Magic: Abilities that are fundamentally supernatural or spellcasting-related in some way, i.e. flying, summoning, transmogrification, hypnotizing, etc.
Skills: Abilities that are mundane – meaning not supernatural or otherwise requiring suspension of disbelief about how the world works – and are less concerned with damage than with utility or support, such as knowledge, athletic prowess, mobility, stealth, etc.
Unfortunately, Skills comes across as “anything not combat or magic” but hopefully it will be clear as we proceed.
We’re going to rank each on a scale of 1 to 10 on three main factors: how many role related abilities a class gets, how much the class excels at the role compared to others, and how important the role is to the core identity of the class.
Now, going back to the quantitative measurements, I’m sure most people get the concept of this easily enough. However, if you asked a dozen people to rank the same things, you’ll get a dozen different answers. In psychological scientific research, it’s important to define everything, even something as simple as a 1-10 scale. So here we go:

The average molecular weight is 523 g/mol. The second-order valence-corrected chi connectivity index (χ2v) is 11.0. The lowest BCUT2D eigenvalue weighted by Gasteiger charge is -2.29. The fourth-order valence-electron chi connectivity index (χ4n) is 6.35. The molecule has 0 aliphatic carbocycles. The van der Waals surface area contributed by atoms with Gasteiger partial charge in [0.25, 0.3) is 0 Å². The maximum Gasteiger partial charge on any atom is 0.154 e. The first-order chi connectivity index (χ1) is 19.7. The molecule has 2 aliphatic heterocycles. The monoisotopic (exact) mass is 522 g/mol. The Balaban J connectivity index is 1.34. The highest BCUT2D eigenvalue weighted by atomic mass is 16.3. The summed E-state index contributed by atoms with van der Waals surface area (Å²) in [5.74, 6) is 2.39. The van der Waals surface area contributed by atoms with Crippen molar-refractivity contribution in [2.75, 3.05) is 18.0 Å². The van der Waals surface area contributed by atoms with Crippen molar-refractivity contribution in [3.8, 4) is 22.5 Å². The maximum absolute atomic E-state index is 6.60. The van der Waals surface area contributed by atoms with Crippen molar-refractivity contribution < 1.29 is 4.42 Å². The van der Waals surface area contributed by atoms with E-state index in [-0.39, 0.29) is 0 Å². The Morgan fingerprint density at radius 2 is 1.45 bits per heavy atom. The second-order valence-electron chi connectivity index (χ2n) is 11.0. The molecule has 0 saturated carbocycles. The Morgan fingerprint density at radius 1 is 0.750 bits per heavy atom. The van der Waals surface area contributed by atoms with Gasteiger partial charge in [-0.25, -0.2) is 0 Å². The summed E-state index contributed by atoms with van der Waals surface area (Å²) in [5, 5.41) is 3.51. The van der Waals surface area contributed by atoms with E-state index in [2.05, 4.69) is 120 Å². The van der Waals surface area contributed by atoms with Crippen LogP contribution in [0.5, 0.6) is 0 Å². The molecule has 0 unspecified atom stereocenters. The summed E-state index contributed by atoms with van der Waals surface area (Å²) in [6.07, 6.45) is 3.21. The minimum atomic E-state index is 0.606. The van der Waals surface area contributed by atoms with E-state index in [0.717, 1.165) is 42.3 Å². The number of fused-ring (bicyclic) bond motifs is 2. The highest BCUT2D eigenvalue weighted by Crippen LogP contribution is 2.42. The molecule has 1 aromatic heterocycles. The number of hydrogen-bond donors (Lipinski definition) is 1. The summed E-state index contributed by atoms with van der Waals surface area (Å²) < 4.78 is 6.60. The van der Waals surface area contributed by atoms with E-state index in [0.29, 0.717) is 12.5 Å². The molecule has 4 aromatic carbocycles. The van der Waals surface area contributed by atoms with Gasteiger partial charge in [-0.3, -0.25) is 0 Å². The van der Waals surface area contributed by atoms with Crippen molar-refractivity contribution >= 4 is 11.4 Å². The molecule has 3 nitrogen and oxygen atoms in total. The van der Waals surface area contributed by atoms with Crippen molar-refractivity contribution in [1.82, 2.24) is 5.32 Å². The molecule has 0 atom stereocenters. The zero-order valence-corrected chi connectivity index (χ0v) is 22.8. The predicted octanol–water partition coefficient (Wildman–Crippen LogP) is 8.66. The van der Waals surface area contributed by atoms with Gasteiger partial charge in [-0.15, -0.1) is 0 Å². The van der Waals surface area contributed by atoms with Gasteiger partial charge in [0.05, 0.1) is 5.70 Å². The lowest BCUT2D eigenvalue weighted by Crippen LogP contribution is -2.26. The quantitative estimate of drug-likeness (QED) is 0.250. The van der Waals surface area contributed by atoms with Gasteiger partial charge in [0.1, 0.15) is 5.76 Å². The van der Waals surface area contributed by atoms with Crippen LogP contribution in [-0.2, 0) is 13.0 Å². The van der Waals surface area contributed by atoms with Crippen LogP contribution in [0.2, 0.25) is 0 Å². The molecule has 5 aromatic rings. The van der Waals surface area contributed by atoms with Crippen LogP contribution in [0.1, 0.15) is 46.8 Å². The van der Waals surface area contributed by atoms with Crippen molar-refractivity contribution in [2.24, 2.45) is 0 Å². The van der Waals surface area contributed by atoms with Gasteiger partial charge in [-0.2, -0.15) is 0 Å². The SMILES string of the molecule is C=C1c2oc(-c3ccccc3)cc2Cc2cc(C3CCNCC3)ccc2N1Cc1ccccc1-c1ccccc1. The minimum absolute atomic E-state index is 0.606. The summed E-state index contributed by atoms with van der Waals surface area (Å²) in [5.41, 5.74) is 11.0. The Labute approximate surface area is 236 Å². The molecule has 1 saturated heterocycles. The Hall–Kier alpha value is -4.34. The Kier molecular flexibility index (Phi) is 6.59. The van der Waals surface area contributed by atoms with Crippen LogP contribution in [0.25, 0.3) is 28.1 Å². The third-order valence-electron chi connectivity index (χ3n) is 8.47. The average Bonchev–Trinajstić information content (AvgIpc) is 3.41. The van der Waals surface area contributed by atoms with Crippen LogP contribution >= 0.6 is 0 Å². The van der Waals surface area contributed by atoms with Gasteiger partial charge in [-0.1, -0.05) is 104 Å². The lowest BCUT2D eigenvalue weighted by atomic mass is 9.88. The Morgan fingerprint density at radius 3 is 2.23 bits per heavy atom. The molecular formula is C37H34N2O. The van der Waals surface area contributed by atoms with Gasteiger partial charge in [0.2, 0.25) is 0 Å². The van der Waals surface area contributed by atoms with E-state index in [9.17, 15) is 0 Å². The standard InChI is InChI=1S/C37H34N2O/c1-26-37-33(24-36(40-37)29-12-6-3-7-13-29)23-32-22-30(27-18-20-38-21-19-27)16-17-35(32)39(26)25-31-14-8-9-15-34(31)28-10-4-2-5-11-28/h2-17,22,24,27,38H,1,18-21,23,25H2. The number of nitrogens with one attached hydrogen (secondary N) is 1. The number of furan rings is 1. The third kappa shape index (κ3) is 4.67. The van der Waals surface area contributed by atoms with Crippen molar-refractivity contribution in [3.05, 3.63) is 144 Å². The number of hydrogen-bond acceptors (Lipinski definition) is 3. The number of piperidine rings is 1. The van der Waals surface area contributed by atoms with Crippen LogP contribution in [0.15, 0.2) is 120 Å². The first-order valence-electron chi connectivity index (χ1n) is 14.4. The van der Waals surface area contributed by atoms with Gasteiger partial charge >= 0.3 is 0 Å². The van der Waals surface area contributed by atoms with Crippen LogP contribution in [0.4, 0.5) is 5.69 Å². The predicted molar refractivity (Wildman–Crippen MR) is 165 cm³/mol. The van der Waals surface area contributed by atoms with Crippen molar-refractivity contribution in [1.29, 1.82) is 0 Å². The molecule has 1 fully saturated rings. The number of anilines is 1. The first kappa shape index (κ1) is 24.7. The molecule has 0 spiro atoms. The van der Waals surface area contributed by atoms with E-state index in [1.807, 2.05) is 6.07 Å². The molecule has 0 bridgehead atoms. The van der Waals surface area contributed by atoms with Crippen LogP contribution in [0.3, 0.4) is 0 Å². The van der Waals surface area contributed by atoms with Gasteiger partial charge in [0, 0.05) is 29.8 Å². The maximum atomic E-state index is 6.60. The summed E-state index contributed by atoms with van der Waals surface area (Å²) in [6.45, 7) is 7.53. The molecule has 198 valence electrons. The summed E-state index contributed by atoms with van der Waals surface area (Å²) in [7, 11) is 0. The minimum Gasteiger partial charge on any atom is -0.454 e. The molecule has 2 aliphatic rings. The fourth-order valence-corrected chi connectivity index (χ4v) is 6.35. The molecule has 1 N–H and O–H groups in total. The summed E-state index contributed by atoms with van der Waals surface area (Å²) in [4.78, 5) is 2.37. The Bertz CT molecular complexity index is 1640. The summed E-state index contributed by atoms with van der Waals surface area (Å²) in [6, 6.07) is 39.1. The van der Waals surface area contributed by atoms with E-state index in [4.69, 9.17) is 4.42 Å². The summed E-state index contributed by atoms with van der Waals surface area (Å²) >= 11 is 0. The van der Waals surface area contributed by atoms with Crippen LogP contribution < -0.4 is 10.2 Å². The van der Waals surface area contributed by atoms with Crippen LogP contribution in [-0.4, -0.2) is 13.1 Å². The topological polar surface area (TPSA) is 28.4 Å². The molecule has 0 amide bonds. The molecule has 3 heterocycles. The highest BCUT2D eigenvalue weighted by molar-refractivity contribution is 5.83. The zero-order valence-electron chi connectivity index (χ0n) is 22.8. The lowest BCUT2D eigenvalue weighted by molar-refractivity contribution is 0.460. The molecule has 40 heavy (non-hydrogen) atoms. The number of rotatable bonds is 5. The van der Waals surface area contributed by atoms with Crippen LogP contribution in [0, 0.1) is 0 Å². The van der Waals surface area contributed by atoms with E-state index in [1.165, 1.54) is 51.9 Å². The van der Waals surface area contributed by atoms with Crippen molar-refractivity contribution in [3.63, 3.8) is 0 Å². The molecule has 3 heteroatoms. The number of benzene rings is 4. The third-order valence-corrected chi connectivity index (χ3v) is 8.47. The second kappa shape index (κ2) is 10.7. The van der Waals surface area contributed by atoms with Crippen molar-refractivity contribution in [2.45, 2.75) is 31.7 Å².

1: The class practically ignores this area. Characters need a lot of investment to have any sort of specialization here, and even then they probably won’t be that terrific at it.
2-3: The class has a couple abilities built in or a few feats that help flush out this area, but usually only in specific circumstances or thematically relevant ways. A character of this class focusing in this area is likely very niche, and it probably can’t do it as well as some other classes.
4: The class has a fair number of ways to incorporate this facet of characters, but it’s rarely the central theme of such characters. This can make it easy to emphasize or ignore depending on the build.
5-6: The class is fairly rooted in this area. Even focusing on something else will leave this facet somewhat potent. You might be able to avoid using this area, but it’d be difficult to do so completely.
7-8: The class has a large amount of its toolkit related to this part of a character. You can’t really remove it from the identity of a character of this class, though other things can still take priority over this with a good deal of effort.